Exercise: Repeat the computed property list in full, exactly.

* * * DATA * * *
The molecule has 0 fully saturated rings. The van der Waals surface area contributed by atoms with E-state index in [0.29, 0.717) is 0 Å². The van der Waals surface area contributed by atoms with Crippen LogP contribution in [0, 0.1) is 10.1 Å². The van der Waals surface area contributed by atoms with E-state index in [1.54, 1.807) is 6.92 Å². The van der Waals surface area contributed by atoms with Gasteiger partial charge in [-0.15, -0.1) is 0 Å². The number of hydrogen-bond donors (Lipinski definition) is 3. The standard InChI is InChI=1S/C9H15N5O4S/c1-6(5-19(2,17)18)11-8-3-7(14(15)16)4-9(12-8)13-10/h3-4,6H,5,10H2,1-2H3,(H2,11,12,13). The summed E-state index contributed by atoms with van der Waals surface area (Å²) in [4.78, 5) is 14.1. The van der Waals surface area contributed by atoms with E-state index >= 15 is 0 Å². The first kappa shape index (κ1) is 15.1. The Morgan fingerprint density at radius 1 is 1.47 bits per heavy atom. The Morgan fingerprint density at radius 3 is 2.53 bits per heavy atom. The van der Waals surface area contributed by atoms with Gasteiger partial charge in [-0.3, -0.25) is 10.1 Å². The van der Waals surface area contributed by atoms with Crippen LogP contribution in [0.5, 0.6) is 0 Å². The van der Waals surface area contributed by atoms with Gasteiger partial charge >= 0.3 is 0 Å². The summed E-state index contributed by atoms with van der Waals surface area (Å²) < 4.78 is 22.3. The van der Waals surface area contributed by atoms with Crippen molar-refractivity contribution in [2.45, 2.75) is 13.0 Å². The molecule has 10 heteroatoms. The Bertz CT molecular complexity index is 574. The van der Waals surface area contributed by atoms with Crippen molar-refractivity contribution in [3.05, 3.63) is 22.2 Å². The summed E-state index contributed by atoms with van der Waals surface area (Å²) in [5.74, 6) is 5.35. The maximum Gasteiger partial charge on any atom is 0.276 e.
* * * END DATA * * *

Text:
The molecule has 0 fully saturated rings. The van der Waals surface area contributed by atoms with E-state index in [0.29, 0.717) is 0 Å². The van der Waals surface area contributed by atoms with Crippen LogP contribution in [0, 0.1) is 10.1 Å². The van der Waals surface area contributed by atoms with E-state index in [1.54, 1.807) is 6.92 Å². The van der Waals surface area contributed by atoms with Gasteiger partial charge in [-0.15, -0.1) is 0 Å². The number of hydrogen-bond donors (Lipinski definition) is 3. The standard InChI is InChI=1S/C9H15N5O4S/c1-6(5-19(2,17)18)11-8-3-7(14(15)16)4-9(12-8)13-10/h3-4,6H,5,10H2,1-2H3,(H2,11,12,13). The summed E-state index contributed by atoms with van der Waals surface area (Å²) in [4.78, 5) is 14.1. The van der Waals surface area contributed by atoms with E-state index >= 15 is 0 Å². The first kappa shape index (κ1) is 15.1. The Morgan fingerprint density at radius 1 is 1.47 bits per heavy atom. The Morgan fingerprint density at radius 3 is 2.53 bits per heavy atom. The van der Waals surface area contributed by atoms with Gasteiger partial charge in [-0.3, -0.25) is 10.1 Å². The van der Waals surface area contributed by atoms with Crippen LogP contribution in [0.5, 0.6) is 0 Å². The van der Waals surface area contributed by atoms with Gasteiger partial charge >= 0.3 is 0 Å². The summed E-state index contributed by atoms with van der Waals surface area (Å²) < 4.78 is 22.3. The van der Waals surface area contributed by atoms with Crippen molar-refractivity contribution in [2.45, 2.75) is 13.0 Å². The molecule has 10 heteroatoms. The Bertz CT molecular complexity index is 574. The van der Waals surface area contributed by atoms with Crippen molar-refractivity contribution in [3.05, 3.63) is 22.2 Å². The summed E-state index contributed by atoms with van der Waals surface area (Å²) in [5.74, 6) is 5.35. The maximum Gasteiger partial charge on any atom is 0.276 e.